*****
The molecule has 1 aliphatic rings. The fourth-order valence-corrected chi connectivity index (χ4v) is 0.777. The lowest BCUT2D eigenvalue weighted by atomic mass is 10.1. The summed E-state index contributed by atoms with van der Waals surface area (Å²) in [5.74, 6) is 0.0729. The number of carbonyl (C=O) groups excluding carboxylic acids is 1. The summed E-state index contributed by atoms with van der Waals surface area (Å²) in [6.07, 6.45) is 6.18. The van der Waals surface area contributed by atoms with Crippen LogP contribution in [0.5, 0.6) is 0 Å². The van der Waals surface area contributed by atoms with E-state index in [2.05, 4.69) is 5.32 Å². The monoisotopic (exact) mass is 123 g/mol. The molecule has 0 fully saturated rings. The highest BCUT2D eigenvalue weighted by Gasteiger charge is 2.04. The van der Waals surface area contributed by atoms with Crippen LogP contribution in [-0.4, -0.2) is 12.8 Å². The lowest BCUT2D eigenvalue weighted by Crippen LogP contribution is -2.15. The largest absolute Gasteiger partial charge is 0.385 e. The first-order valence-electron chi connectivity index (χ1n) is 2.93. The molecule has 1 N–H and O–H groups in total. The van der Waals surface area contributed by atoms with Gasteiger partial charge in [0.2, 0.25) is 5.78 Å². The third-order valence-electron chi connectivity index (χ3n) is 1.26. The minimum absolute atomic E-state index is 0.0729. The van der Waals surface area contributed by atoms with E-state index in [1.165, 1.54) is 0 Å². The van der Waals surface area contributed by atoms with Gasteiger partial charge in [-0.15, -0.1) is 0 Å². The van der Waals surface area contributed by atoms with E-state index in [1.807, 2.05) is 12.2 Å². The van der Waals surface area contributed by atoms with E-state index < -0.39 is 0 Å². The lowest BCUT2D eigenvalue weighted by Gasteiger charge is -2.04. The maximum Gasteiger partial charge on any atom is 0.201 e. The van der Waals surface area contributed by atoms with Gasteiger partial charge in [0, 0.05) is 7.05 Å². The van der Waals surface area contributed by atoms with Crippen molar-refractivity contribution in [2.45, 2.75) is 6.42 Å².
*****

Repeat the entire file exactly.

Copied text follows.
The molecule has 1 aliphatic rings. The fourth-order valence-corrected chi connectivity index (χ4v) is 0.777. The lowest BCUT2D eigenvalue weighted by atomic mass is 10.1. The summed E-state index contributed by atoms with van der Waals surface area (Å²) in [5.74, 6) is 0.0729. The number of carbonyl (C=O) groups excluding carboxylic acids is 1. The summed E-state index contributed by atoms with van der Waals surface area (Å²) in [6.07, 6.45) is 6.18. The van der Waals surface area contributed by atoms with Crippen LogP contribution in [0.5, 0.6) is 0 Å². The van der Waals surface area contributed by atoms with E-state index in [2.05, 4.69) is 5.32 Å². The monoisotopic (exact) mass is 123 g/mol. The molecule has 0 fully saturated rings. The highest BCUT2D eigenvalue weighted by Gasteiger charge is 2.04. The van der Waals surface area contributed by atoms with Crippen LogP contribution in [-0.4, -0.2) is 12.8 Å². The lowest BCUT2D eigenvalue weighted by Crippen LogP contribution is -2.15. The largest absolute Gasteiger partial charge is 0.385 e. The first-order valence-electron chi connectivity index (χ1n) is 2.93. The molecule has 1 N–H and O–H groups in total. The van der Waals surface area contributed by atoms with Gasteiger partial charge in [0.2, 0.25) is 5.78 Å². The third-order valence-electron chi connectivity index (χ3n) is 1.26. The minimum absolute atomic E-state index is 0.0729. The van der Waals surface area contributed by atoms with E-state index in [1.165, 1.54) is 0 Å². The van der Waals surface area contributed by atoms with Gasteiger partial charge in [-0.15, -0.1) is 0 Å². The van der Waals surface area contributed by atoms with E-state index in [1.807, 2.05) is 12.2 Å². The van der Waals surface area contributed by atoms with E-state index < -0.39 is 0 Å². The lowest BCUT2D eigenvalue weighted by Gasteiger charge is -2.04. The maximum Gasteiger partial charge on any atom is 0.201 e. The van der Waals surface area contributed by atoms with Gasteiger partial charge in [0, 0.05) is 7.05 Å². The van der Waals surface area contributed by atoms with Crippen molar-refractivity contribution in [2.45, 2.75) is 6.42 Å².